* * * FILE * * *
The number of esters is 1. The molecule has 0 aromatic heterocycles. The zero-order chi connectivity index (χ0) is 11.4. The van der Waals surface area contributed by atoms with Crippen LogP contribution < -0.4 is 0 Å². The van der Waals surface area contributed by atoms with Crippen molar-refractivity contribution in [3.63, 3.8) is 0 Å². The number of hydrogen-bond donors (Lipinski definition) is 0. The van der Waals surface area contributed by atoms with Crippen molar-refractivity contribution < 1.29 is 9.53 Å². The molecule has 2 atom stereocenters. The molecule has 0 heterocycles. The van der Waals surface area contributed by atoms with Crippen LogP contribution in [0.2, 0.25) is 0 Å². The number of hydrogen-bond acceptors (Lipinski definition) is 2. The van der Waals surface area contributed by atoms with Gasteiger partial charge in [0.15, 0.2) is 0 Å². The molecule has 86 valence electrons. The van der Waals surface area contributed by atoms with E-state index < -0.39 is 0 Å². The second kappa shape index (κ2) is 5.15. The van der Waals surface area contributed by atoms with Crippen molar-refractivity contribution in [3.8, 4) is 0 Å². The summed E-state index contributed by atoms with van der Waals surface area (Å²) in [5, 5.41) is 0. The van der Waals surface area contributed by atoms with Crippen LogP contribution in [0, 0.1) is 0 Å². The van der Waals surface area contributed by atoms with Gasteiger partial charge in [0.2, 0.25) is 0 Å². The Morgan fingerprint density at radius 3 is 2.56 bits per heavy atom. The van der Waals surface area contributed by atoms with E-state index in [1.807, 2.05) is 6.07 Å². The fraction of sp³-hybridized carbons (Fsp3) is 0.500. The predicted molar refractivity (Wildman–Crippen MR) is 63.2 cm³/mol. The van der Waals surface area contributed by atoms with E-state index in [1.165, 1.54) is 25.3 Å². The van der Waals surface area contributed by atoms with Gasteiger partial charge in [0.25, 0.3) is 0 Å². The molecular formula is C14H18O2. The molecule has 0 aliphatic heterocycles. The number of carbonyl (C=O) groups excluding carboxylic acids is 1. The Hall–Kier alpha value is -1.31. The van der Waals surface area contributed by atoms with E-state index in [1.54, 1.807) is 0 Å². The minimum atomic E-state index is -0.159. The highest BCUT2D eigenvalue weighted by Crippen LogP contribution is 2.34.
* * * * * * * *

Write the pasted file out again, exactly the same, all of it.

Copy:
The number of esters is 1. The molecule has 0 aromatic heterocycles. The zero-order chi connectivity index (χ0) is 11.4. The van der Waals surface area contributed by atoms with Crippen LogP contribution < -0.4 is 0 Å². The van der Waals surface area contributed by atoms with Crippen molar-refractivity contribution in [3.63, 3.8) is 0 Å². The number of hydrogen-bond donors (Lipinski definition) is 0. The van der Waals surface area contributed by atoms with Crippen molar-refractivity contribution < 1.29 is 9.53 Å². The molecule has 2 atom stereocenters. The molecule has 0 heterocycles. The van der Waals surface area contributed by atoms with Crippen LogP contribution in [0.2, 0.25) is 0 Å². The number of hydrogen-bond acceptors (Lipinski definition) is 2. The van der Waals surface area contributed by atoms with Gasteiger partial charge in [0.15, 0.2) is 0 Å². The molecule has 86 valence electrons. The van der Waals surface area contributed by atoms with E-state index < -0.39 is 0 Å². The second kappa shape index (κ2) is 5.15. The van der Waals surface area contributed by atoms with Crippen molar-refractivity contribution in [3.8, 4) is 0 Å². The summed E-state index contributed by atoms with van der Waals surface area (Å²) in [5, 5.41) is 0. The van der Waals surface area contributed by atoms with Crippen LogP contribution in [0, 0.1) is 0 Å². The van der Waals surface area contributed by atoms with Gasteiger partial charge in [0.2, 0.25) is 0 Å². The Morgan fingerprint density at radius 3 is 2.56 bits per heavy atom. The van der Waals surface area contributed by atoms with E-state index in [1.807, 2.05) is 6.07 Å². The fraction of sp³-hybridized carbons (Fsp3) is 0.500. The predicted molar refractivity (Wildman–Crippen MR) is 63.2 cm³/mol. The van der Waals surface area contributed by atoms with E-state index in [1.165, 1.54) is 25.3 Å². The van der Waals surface area contributed by atoms with Gasteiger partial charge in [0.25, 0.3) is 0 Å². The molecular formula is C14H18O2. The molecule has 0 aliphatic heterocycles. The number of carbonyl (C=O) groups excluding carboxylic acids is 1. The Hall–Kier alpha value is -1.31. The van der Waals surface area contributed by atoms with E-state index in [1.54, 1.807) is 0 Å². The minimum atomic E-state index is -0.159. The highest BCUT2D eigenvalue weighted by Crippen LogP contribution is 2.34.